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Publication numberUS5914197 A
Publication typeGrant
Application numberUS 09/041,885
Publication dateJun 22, 1999
Filing dateMar 12, 1998
Priority dateMar 12, 1998
Fee statusLapsed
Publication number041885, 09041885, US 5914197 A, US 5914197A, US-A-5914197, US5914197 A, US5914197A
InventorsKamal Goudjil
Original AssigneeSolartech Enterprises, Llc
Export CitationBiBTeX, EndNote, RefMan
External Links: USPTO, USPTO Assignment, Espacenet
Contains a photochromic dye selected from spiroxazine or spiropyran dyes, sensitive to ultraviolet radiation and changes color reversibly from clear to any visible color when exposed to ultraviolet radiation
US 5914197 A
Abstract
The present invention teaches an ultraviolet active wristband. The ultraviolet active wristband is made of the same materials as any wristband already in the market. However, the present wristband has the intriguing propriety of changing color reversibly from clear to any visible color (violet, blue, red, orange, yellow . . . ) when exposed to an ultraviolet source. The wavelength interval of the ultraviolet source is 250 nm-400 nm!. Therefore, it is also sensitive to the spectrum of ultraviolet sunlight that is 290 nm-400 nm!. The active chemical is a photochromic substance such as spiropyrans, spiroxazines.
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Claims(5)
I claim:
1. An ultraviolet active wristband comprising:
(a) a substrate material selected from the group consisting of paper and plastic, and,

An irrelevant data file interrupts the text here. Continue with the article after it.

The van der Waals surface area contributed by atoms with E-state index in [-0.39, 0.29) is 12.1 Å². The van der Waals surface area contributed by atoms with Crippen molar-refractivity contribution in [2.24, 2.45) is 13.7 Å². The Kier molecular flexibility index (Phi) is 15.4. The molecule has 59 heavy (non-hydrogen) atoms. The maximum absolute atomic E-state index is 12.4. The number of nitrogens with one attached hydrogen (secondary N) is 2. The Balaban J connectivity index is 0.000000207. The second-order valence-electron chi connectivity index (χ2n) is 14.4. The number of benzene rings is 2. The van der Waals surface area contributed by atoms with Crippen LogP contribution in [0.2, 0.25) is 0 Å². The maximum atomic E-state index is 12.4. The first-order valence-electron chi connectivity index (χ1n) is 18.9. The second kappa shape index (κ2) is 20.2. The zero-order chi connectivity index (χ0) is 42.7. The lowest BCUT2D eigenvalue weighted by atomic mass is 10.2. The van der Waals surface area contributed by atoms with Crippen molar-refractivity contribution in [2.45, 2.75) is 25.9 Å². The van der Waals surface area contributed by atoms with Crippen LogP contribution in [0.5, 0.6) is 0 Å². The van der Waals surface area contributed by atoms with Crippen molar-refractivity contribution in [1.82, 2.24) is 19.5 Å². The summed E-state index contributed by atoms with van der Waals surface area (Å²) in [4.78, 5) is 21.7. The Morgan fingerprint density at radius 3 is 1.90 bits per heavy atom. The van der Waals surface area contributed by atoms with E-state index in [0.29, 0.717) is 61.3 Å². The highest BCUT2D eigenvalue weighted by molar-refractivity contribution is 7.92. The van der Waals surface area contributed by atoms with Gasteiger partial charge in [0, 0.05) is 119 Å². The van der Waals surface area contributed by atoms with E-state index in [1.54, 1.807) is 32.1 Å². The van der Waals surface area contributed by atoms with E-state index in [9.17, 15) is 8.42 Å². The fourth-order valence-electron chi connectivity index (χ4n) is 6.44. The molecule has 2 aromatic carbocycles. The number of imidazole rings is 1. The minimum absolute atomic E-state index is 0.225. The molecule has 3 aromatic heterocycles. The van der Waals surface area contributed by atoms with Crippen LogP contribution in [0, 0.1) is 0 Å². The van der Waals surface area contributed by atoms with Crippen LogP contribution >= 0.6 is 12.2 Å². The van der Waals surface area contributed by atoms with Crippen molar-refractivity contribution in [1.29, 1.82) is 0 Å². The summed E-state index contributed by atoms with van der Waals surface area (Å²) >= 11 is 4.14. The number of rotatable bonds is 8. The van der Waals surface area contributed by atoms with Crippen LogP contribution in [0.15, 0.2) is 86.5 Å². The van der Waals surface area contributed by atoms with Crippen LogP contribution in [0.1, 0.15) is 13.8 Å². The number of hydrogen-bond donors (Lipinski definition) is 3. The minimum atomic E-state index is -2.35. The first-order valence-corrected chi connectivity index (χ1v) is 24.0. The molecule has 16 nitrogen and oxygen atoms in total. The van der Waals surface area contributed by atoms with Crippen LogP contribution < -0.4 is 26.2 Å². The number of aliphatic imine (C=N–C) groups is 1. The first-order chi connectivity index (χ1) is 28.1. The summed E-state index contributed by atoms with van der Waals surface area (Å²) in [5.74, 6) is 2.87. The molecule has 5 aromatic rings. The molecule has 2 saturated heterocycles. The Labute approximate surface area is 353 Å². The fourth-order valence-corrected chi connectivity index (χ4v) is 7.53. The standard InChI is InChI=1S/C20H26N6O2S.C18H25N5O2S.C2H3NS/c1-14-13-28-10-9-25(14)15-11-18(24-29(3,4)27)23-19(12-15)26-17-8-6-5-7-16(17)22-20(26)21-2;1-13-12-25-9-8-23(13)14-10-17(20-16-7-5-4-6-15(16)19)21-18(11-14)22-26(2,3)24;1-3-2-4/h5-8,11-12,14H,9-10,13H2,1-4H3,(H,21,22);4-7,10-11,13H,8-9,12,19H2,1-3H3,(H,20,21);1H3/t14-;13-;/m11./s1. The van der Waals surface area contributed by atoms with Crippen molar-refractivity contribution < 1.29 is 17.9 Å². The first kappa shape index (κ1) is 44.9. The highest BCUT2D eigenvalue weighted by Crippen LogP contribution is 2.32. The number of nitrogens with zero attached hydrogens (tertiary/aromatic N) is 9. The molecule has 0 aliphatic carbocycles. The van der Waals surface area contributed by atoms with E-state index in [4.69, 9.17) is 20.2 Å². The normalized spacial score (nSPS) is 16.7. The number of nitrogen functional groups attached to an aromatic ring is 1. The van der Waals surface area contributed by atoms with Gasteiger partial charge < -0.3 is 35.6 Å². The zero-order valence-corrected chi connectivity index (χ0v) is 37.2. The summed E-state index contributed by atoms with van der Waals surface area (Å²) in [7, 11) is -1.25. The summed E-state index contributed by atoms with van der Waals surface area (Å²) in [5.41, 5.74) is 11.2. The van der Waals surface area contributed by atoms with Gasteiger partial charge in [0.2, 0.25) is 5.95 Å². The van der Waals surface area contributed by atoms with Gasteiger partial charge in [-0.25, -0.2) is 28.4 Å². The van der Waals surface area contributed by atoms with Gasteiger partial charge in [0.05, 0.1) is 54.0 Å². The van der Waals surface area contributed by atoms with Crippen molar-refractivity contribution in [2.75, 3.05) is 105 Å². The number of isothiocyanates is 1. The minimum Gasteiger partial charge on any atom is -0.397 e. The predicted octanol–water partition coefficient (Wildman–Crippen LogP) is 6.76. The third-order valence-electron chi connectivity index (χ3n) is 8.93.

(b) a clear ink composition comprised of an ink vehicle used in screen printing, and, of 0.2% to 1.5% in weight photochromic compound selected from spiroxazine molecules or spiropyran molecules;
wherein said ink composition is applied to the said substrate to form a wristband sensitive to ultraviolet radiation.
2. The clear ink composition of claim 1, further comprising:
(c) anti-oxidants consisting of Hindered Amine Light Stabilizers and Hindered Phenolic Anti-oxidants;
wherein said anti-oxidants are used in concentration between 1% to 3% by weight of the total ink composition.
3. The clear ink composition of claim 1 is applied onto a substrate material selected from the group consisting of plastic and paper by means of known screen printing techniques.
4. An ultraviolet active wristband comprising:
(a) a polymer matrix selected from the group consisting of optically clear plastics, and,
(b) a photochromic compound selected from the group consisting of spiroxazine and spiropyran molecules;
wherein said photochromic compound is mixed to the said polymer matrix and molded by means of injection and extrusion molding techniques to form a wristband sensitive to ultraviolet radiation.
5. The ultraviolet active wristband of claim 4, further comprising: